Scientists have long assumed that fungi exist mainly to decompose matter into chemicals that other organisms can then use. But researchers at the Albert Einstein College of Medicine of Yeshiva University have found evidence that fungi possess a previously undiscovered talent with profound implications: the ability to use radioactivity as an energy source for making food and spurring their growth.
"The fungal kingdom comprises more species than any other plant or animal kingdom, so finding that they're making food in addition to breaking it down means that Earth's energeticsin particular, the amount of radiation energy being converted to biological energymay need to be recalculated," says Dr. Arturo Casadevall, chair of microbiology & immunology at Einstein and senior author of the study, published May 23 in PLoS ONE.
The ability of fungi to live off radiation could also prove useful to people: "Since ionizing radiation is prevalent in outer space, astronauts might be able to rely on fungi as an inexhaustible food source on long missions or for colonizing other planets," says Dr. Ekaterina Dadachova, associate professor of nuclear medicine and microbiology & immunology at Einstein and lead author of the study.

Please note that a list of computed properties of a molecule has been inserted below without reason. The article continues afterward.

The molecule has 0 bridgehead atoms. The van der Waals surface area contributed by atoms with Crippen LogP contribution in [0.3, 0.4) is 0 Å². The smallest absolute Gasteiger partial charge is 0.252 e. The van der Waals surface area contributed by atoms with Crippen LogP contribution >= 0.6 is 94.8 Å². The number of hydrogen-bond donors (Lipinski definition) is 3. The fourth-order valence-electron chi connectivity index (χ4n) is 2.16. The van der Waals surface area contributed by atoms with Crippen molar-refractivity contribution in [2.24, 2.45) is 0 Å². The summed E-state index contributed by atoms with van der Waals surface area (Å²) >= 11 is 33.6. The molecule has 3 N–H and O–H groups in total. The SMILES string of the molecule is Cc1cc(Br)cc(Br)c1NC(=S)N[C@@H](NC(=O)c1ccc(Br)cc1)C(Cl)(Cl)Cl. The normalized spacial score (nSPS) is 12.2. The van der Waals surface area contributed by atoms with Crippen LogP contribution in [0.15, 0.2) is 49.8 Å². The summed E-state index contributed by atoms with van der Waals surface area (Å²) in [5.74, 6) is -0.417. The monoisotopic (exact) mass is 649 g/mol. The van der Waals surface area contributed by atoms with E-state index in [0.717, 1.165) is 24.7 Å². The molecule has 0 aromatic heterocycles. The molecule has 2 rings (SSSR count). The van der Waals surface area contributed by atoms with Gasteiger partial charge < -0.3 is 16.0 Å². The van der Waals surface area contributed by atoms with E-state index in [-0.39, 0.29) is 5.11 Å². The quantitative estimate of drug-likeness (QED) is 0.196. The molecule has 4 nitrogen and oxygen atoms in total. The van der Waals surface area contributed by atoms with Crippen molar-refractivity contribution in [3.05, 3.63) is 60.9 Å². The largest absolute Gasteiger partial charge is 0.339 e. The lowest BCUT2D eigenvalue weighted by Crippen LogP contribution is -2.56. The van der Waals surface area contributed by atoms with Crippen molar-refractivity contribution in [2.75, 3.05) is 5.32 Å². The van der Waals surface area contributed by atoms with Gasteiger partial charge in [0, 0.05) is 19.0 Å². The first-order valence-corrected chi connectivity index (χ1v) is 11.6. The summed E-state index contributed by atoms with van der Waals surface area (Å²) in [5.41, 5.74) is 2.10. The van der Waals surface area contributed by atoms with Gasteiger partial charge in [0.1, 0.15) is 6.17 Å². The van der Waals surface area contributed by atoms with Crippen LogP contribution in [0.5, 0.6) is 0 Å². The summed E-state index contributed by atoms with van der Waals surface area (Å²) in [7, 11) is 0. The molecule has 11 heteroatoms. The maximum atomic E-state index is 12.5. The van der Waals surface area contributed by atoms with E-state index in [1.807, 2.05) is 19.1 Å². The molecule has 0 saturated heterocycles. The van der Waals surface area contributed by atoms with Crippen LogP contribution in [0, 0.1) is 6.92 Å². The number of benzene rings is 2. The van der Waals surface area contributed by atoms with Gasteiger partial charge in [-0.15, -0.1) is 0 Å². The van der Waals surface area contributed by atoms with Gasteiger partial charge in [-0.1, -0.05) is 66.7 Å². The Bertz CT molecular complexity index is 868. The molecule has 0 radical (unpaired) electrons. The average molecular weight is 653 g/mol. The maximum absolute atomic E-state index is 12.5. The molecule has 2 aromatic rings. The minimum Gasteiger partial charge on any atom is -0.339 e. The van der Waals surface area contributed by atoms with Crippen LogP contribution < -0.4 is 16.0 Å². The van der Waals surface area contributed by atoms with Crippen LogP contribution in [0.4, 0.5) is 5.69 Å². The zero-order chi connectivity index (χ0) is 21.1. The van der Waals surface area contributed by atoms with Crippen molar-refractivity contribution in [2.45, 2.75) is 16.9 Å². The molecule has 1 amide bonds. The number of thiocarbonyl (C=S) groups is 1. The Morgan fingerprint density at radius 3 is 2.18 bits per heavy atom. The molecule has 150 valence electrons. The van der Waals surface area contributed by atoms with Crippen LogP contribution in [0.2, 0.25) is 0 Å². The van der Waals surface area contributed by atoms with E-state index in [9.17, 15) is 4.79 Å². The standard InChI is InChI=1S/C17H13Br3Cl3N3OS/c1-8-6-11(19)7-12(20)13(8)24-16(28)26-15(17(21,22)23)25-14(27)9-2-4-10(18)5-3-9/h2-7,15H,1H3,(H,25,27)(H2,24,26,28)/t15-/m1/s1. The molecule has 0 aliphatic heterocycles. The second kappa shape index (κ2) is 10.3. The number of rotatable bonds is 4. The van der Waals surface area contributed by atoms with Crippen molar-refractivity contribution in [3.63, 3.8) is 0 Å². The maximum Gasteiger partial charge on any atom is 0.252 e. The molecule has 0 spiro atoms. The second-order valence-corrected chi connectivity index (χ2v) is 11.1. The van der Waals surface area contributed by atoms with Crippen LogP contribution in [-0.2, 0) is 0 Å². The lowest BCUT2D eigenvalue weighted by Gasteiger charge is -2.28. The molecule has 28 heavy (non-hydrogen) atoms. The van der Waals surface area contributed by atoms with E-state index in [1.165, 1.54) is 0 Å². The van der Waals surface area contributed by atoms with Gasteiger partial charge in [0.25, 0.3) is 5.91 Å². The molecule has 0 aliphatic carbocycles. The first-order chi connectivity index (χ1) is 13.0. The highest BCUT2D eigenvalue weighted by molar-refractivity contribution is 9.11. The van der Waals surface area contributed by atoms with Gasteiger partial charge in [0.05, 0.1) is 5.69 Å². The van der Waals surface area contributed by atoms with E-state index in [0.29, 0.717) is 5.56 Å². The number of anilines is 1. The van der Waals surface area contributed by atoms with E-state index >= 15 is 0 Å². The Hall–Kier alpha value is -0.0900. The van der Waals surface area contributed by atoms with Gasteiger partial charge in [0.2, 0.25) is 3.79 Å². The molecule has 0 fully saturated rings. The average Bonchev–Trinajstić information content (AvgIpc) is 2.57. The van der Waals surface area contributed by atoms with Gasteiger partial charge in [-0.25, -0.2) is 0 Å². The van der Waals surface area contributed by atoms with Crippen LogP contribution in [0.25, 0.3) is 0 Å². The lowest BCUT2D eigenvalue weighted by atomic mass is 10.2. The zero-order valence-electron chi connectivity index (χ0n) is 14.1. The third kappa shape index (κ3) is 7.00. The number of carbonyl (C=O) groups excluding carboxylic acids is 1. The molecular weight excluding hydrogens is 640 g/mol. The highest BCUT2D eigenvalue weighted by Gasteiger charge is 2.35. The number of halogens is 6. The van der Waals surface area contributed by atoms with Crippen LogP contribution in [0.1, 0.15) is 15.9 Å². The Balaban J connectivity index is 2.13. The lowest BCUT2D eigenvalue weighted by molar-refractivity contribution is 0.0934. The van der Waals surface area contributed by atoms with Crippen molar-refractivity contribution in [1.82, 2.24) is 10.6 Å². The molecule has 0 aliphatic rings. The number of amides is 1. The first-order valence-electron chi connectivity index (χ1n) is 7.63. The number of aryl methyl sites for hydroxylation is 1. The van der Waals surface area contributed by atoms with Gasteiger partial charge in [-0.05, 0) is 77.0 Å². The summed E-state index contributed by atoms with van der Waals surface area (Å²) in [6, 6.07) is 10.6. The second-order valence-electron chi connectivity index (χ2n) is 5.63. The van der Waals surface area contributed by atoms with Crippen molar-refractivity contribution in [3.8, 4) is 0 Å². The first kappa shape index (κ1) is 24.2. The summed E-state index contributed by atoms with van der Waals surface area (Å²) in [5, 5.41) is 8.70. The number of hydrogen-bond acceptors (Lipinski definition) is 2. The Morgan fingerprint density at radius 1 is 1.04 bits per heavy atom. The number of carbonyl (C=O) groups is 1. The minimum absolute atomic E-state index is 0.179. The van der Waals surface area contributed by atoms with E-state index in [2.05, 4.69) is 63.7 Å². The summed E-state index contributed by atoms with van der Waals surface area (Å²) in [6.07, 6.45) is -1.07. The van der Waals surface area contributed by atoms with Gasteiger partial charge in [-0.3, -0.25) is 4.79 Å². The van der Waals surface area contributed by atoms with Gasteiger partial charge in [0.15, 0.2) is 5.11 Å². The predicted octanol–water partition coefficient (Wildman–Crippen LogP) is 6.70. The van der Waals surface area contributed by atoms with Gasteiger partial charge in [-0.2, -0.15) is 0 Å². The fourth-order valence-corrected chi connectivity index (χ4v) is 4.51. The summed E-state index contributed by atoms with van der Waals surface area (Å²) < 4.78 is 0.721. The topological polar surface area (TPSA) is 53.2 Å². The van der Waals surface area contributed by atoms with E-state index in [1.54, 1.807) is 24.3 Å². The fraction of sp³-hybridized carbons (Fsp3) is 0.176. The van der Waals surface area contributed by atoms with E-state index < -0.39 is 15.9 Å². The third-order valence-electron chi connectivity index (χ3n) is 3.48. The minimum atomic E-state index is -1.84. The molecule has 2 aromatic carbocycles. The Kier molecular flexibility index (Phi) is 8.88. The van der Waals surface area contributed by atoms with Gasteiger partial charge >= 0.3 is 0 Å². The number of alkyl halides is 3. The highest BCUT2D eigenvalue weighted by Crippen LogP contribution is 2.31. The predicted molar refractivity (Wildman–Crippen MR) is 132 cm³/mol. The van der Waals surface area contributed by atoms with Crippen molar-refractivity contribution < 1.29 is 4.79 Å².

Those fungi able to "eat" radiation must possess melanin, the pigment found in many if not most fungal species. But up until now, melanin's biological role in fungiif any--has been a mystery.
"Just as the pigment chlorophyll converts sunlight into chemical energy that allows green plants to live and grow, our research suggests that melanin can use a different portion of the electromagnetic spectrumionizing radiationto benefit the fungi containing it," says Dr. Dadachova.
The research began five years ago when Dr. Casadevall read on the Web that a robot sent into the still-highly-radioactive damaged reactor at Chernobyl had returned with samples of black, melanin-rich fungi that were growing on the reactor's
Contact: Karen Gardner
Albert Einstein College of Medicine